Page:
Your browser is no longer supported

For the best possible experience using our website we recommend you upgrade to a newer version or another browser.

Your browser appears to have cookies disabled. For the best experience of this website, please enable cookies in your browser

We'll assume we have your consent to use cookies, for example so you won't need to log in each time you visit our site.
Learn more

FEATURES - CASH ON REMAND

  • Comment
As government initiatives go, local public service agreements seem to be a roaring success. But the money comes wit...
As government initiatives go, local public service agreements seem to be a roaring success. But the money comes with strings attached, says Nick Triggle

On the face of it, local public service agreements have been one of the more successful initiatives between central and local government during prime minister Tony Blair's premiership.

Since the round one agreements started three years ago all but a handful of upper-tier councils have taken part, with more than 1,000 targets agreed and a potential£1.5bn windfall in the pipeline for local government.

A full evaluation of the effectiveness of LPSAs is still a few years away, but the Office of the Deputy Prime Minister was confident enough to unveil the format of the second generation agreements in December 2003.

Early indications from the 20 pilot agreements, which were completed in March, show 60% to 70% of the targets agreed at the start were met. And the government has already paid out£10m to 13 of the pilots who agreed interim targets for the second year of the three-year agreements.

However, the final results and the rewards for the pilots are not expected until the autumn.

'While people will always have some concerns, the LPSAs have been incredibly well received especially for what was a voluntary initiative,' says Simon Edwards, a senior policy officer at the Local Government Association.

Tony Travers, director of the London School of Economics' Greater London Group, also has high praise: 'I think local government was comfortable with LPSAs because they felt they gave them direct access to the centre of government.'

However, he believes central government has still been too controlling. 'The weakness with the system is that it is still a form of central control, perhaps a more benign form of central control. You cannot get away from that.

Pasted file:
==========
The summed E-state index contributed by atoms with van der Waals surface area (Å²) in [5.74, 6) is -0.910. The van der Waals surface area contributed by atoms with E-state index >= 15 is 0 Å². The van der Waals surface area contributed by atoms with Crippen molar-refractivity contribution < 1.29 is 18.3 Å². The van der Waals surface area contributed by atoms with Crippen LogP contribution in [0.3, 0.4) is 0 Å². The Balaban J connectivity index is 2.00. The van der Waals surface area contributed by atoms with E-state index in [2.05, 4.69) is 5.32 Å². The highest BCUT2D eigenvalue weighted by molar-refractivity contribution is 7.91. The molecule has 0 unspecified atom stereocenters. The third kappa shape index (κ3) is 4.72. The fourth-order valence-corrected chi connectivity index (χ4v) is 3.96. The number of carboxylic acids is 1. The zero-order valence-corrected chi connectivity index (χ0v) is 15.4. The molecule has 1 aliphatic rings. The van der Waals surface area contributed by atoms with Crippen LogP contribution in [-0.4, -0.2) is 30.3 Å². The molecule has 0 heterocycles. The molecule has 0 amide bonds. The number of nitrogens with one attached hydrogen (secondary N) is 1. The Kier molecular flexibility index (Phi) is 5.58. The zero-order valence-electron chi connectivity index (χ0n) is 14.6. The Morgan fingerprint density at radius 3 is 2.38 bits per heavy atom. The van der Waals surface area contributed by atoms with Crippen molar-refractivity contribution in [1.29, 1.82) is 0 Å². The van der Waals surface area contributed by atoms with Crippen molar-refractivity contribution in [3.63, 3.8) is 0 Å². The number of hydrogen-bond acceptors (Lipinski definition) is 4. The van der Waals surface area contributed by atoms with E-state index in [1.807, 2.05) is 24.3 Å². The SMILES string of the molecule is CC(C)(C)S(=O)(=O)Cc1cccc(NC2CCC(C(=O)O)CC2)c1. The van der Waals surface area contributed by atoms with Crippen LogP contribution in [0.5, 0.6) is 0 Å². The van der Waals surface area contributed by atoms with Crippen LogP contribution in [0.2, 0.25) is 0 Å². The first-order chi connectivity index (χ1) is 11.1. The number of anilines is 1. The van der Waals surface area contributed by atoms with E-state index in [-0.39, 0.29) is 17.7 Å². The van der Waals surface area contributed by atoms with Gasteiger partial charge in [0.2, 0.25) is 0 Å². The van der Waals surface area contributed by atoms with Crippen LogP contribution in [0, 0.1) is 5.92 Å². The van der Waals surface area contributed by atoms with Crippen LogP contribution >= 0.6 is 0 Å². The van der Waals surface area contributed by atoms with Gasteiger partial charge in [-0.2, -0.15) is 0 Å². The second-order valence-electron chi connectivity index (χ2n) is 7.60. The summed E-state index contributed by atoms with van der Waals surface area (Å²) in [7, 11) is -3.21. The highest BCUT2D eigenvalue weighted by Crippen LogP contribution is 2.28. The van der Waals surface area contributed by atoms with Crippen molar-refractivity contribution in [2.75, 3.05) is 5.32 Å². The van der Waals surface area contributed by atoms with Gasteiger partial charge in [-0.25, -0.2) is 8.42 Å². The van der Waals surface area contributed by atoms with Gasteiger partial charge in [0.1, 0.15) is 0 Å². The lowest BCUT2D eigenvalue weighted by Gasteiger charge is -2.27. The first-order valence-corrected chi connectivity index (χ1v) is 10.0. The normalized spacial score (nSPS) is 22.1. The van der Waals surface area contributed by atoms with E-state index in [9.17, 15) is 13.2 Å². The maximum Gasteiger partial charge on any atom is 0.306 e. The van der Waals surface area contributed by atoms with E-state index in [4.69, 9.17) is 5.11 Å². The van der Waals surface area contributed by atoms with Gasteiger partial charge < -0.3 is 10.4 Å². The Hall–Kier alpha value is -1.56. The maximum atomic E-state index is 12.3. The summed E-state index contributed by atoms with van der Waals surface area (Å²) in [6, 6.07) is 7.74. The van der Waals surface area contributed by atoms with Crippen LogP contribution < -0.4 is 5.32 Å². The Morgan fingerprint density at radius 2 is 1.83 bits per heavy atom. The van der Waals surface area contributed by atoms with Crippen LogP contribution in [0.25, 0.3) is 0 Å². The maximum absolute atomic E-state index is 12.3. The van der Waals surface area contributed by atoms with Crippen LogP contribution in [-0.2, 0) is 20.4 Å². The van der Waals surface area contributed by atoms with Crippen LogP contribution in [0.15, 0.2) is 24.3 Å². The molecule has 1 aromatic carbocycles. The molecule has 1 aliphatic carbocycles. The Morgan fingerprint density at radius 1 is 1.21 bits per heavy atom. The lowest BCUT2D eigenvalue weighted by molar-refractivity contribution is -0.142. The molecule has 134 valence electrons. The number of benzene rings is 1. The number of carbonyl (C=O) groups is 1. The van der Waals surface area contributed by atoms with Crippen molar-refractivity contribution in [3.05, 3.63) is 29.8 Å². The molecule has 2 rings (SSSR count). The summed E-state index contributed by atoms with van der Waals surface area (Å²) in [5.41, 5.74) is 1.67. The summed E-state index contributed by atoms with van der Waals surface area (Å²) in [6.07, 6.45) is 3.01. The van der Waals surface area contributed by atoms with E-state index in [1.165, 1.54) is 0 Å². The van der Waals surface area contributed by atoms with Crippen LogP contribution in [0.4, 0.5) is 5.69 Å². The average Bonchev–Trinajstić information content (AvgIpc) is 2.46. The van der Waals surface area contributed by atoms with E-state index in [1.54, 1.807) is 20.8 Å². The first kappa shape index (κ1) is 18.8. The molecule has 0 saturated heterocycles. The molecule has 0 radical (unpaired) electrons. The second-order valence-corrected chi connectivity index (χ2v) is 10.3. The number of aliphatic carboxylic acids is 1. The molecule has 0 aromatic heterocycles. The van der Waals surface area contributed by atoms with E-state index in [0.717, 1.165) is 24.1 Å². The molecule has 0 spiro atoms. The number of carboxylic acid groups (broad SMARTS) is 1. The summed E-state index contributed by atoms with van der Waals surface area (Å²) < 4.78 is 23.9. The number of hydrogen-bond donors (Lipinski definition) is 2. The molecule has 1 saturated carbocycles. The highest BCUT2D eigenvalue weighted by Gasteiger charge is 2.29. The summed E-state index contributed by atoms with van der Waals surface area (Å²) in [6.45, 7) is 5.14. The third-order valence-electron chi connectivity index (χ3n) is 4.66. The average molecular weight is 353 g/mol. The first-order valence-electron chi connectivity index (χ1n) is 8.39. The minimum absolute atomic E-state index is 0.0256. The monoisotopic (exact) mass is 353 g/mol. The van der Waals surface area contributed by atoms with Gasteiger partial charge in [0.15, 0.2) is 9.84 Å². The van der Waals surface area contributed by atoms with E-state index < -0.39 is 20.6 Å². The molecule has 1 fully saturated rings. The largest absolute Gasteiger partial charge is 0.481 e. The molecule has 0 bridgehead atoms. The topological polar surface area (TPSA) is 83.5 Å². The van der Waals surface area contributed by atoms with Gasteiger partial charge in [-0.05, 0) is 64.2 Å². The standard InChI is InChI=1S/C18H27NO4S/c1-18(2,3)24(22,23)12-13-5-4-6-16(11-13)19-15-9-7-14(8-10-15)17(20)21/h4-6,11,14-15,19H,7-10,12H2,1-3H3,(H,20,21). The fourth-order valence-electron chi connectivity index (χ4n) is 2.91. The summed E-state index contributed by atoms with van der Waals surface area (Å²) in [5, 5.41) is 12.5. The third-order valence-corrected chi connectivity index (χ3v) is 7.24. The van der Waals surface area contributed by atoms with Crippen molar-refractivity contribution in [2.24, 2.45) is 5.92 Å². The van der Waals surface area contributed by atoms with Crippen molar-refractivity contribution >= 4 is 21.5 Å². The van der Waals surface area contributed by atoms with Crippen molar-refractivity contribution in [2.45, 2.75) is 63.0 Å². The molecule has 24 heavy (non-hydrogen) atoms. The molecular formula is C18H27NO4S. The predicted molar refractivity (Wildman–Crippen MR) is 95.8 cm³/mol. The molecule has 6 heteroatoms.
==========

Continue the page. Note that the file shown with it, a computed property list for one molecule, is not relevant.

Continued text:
'Government has set targets and objectives centrally and that has been resented. The more they are set locally, the more likely they are to be met.'

Research supports these concerns. A survey of 25 of the 33 London boroughs by the Association of London Government, published in June, reveals that while the councils 'generally supported the rationale behind LPSAs', they were concerned there was an over emphasis on national priorities in the target setting. They also said they found the approaches taken by government departments ranged from 'innovative and constructive' to 'inflexible'.

And the councils complained the rewards system for meeting targets discouraged innovation as it

deterred 'authorities from tackling difficult issues as they are likely to receive less reward funding'.

The themes were also taken up by the New Local Government Network in a November 2003 report. Freedoms and flexibilities for local government said the first generation agreements 'failed to offer genuinely radical opportunities'. It blamed a lack of commitment across central government departments, with the exception of the ODPM, and the balance between local and central government targets. But it also laid some responsibility at the door of local government, saying councils 'were not always demanding and ambitious enough'.

Research by the LGA LPSA team has shown central government's approach to freedoms and flexibilities was so negative that some councils had more requests denied than granted. For example, Newcastle City Council made 64 requests but the final agreement allowed for only 23.

The council wanted to relax the eligibility criteria for the New Deal back-to-work strategy to tackle unemployment and hold open a number of secondary school places for excluded pupils. In both cases, the answer was 'no'.

Some councils have also found targets hard to meet through no fault of their own. Lancashire CC signed an agreement in July last year covering 12 targets, from education attendance and attainment, to drug rehabilitation and teenage conception rates.

Council performance manager Joanne Platt says Lancashire would have preferred to have negotiated more locally-relevant targets. But she also says the council feels hampered by forces outside its control as it looks to meet the targets.

'For example, two targets in the agreement are to reduce youth offending and re-offending. We are doing lots of innovative work but because the national agenda is to clamp down on youth offending, the police in Lancashire are making more arrests.